This week we’re going to skip the Jericho success and march straight on to the battle of Ai and the sin of Achan. I guess we could have made a blog on how if you keep going round in circles making a fool of yourself long enough eventually God will give you a spectacular breakthrough, but I don’t think that’s the experience of most of us.
To cut a long story short, the Israelite army was beaten – thereby endangering God’s reputation – because one man had a secret sin. One man’s moral failure risked the whole invasion as the Israelites were demoralised and their enemies learned they that their God was not invincible after all. With our Christian emphasis on grace and forgiveness, it’s easy for us to tolerate similar small shortcomings in our lives, but this incident makes it clear that God takes our personal integrity seriously. And in case you’re thinking that’s just an Old Testament paradigm, remember Ananias and Sapphira (Acts chapter 5)?
So our behaviour is still important, even if we think nobody can see. And when we talk of personal integrity, moral failure and secret sin, most of the time there’s an implication that we mean sexual sin. But it’s more than that. In both the biblical cases mentioned it was about covetousness. It could also be anger, resentment, greed, secret drinking when we’re supposed to be teetotal on the field, or many other personal problems which we like to tell ourselves we have under control, but in fact, we don’t. And wouldn’t it be terribly shaming to us and dishonouring to God if those sins were discovered and our entire ministry collapsed?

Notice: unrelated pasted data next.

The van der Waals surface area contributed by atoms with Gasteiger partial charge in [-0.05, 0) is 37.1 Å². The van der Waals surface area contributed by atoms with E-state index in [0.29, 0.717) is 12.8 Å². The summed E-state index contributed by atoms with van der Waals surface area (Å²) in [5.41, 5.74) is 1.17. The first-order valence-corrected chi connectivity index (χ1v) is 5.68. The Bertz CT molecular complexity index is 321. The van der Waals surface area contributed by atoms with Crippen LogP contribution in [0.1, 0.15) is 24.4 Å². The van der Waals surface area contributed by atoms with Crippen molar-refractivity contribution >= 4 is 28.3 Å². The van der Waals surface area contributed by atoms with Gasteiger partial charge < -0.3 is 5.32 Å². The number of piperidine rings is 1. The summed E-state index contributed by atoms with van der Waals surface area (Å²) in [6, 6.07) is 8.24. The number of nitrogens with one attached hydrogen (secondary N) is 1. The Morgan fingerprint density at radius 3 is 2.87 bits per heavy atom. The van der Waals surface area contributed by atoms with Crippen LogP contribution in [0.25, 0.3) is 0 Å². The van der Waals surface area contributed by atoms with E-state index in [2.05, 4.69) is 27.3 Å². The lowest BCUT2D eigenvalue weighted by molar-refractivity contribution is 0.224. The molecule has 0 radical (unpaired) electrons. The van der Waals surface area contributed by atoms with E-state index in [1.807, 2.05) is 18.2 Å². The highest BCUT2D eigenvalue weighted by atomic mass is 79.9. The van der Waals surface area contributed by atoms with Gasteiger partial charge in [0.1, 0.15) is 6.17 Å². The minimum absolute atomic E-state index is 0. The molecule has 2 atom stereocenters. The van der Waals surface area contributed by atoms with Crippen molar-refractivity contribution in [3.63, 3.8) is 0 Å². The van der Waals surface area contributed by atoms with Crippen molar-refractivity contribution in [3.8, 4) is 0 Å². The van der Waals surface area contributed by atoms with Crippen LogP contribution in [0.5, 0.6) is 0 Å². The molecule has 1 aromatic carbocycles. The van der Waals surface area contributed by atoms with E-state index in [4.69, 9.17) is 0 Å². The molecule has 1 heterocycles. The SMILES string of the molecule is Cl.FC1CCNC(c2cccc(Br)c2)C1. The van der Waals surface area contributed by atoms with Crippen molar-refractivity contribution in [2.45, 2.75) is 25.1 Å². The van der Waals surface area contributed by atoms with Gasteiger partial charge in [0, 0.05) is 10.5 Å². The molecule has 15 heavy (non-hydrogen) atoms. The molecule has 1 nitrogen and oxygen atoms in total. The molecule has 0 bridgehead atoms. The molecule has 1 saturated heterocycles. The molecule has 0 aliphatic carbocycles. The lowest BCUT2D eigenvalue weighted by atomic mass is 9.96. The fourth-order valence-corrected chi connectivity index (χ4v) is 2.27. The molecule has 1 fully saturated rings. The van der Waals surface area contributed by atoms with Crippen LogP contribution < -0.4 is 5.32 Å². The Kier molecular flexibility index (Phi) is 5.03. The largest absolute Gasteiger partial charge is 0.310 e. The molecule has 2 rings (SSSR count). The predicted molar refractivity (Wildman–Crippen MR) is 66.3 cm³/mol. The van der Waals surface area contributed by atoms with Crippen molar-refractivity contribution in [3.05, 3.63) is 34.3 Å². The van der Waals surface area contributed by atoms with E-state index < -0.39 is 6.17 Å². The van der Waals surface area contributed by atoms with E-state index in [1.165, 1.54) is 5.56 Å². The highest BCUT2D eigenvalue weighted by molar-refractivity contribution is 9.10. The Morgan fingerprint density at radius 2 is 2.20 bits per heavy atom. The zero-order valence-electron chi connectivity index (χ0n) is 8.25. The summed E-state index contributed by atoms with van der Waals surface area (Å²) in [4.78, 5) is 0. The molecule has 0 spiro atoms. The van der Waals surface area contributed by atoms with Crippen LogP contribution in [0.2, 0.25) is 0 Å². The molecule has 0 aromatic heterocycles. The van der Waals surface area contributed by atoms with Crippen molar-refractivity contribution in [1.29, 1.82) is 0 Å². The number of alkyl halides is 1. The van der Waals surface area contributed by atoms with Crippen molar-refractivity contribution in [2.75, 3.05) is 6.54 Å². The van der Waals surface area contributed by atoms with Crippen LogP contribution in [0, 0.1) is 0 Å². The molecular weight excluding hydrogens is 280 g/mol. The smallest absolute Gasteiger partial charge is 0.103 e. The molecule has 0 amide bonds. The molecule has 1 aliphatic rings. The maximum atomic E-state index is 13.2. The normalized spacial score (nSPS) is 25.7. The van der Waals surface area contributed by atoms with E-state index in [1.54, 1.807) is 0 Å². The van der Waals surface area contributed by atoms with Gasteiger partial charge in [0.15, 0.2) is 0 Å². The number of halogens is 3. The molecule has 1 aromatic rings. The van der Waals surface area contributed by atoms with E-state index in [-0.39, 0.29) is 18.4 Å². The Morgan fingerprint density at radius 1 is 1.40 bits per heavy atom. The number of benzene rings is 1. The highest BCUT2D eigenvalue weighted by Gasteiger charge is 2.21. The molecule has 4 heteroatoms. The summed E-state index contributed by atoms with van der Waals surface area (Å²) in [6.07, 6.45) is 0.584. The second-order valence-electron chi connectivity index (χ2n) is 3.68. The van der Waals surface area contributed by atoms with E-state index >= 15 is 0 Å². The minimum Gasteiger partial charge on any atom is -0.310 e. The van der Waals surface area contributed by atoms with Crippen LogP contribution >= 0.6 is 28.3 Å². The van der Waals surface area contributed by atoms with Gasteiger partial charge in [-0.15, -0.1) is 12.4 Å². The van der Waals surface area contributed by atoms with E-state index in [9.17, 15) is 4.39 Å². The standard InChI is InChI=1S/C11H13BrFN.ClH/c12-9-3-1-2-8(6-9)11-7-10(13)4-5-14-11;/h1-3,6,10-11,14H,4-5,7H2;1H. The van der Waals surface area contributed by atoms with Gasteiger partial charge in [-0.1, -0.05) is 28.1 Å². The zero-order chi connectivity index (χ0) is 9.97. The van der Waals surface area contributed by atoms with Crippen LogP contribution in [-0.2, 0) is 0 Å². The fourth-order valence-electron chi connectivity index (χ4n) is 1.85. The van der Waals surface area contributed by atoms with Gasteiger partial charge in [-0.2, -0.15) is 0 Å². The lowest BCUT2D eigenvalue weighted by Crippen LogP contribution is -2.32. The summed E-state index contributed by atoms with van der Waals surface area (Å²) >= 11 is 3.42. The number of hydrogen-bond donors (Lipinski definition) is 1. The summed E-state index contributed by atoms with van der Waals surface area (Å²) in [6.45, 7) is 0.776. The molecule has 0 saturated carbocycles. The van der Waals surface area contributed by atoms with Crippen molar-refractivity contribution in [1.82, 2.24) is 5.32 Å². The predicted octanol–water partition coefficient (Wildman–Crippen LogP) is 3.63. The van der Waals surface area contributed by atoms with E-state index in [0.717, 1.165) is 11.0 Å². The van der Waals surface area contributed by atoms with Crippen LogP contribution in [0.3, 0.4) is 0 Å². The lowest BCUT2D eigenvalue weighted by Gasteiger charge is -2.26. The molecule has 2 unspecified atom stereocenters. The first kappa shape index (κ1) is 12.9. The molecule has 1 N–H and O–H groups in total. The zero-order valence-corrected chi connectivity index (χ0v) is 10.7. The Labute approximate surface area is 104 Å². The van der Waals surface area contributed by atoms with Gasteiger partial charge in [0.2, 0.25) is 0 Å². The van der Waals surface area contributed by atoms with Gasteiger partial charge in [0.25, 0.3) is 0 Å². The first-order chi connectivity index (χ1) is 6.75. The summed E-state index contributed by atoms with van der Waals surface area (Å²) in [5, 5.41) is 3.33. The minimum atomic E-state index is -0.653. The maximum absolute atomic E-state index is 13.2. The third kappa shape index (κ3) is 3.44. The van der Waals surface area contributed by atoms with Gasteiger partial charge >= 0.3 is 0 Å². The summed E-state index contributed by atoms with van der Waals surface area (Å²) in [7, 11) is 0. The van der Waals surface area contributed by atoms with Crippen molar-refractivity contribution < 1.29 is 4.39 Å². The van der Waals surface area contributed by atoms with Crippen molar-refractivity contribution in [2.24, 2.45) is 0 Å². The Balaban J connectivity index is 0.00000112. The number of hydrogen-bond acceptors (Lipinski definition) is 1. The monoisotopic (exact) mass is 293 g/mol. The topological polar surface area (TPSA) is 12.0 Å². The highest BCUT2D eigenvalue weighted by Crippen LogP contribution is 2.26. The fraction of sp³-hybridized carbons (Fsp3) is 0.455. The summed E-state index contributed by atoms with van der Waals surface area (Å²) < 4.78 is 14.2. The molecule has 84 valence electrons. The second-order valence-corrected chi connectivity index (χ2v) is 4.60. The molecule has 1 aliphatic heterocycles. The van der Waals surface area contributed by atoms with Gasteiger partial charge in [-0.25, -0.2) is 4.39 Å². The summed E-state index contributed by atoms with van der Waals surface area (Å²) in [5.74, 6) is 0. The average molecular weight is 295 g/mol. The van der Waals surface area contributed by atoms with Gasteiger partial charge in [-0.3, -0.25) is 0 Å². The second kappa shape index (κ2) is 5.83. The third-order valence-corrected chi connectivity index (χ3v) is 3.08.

So what do we do about it? Most of us know the answer already, but we tell ourselves sweet little lies like “it’s not harming anyone”, “it’s my way of coping with the pressure” or “it could be a lot worse” which blind us to the truth that we are putting the entire ministry of ourselves and our colleagues at risk, as well as God’s reputation.
In order to deal with this we need a radical awakening (which sadly sometimes only comes with downfall). We need to ask ourselves whether we really are “walking in a manner worthy of God” (1 Thessalonians 2:12). Or, as a friend of mine put it:
If Satan wanted to take you out of ministry, how would he do it?*
Satan knows our weak spots, and we need to recognise them to and take steps to defend them. Some practical steps we can take to do this include:
- go on retreat and specifically pray about how God wants to develop our character and lifestyle;
- have an accountability partner with whom you can be totally honest and confess sin;
- keep a prayer diary – of successes and failures – to chart progress;
- make a point of reading Christian books that directly address your weaknesses.
If a confidential discussion about any issues in your life would help you, get in touch with Syzygy by emailing email@example.com. We’d be pleased to help you get walking in a worthy manner again.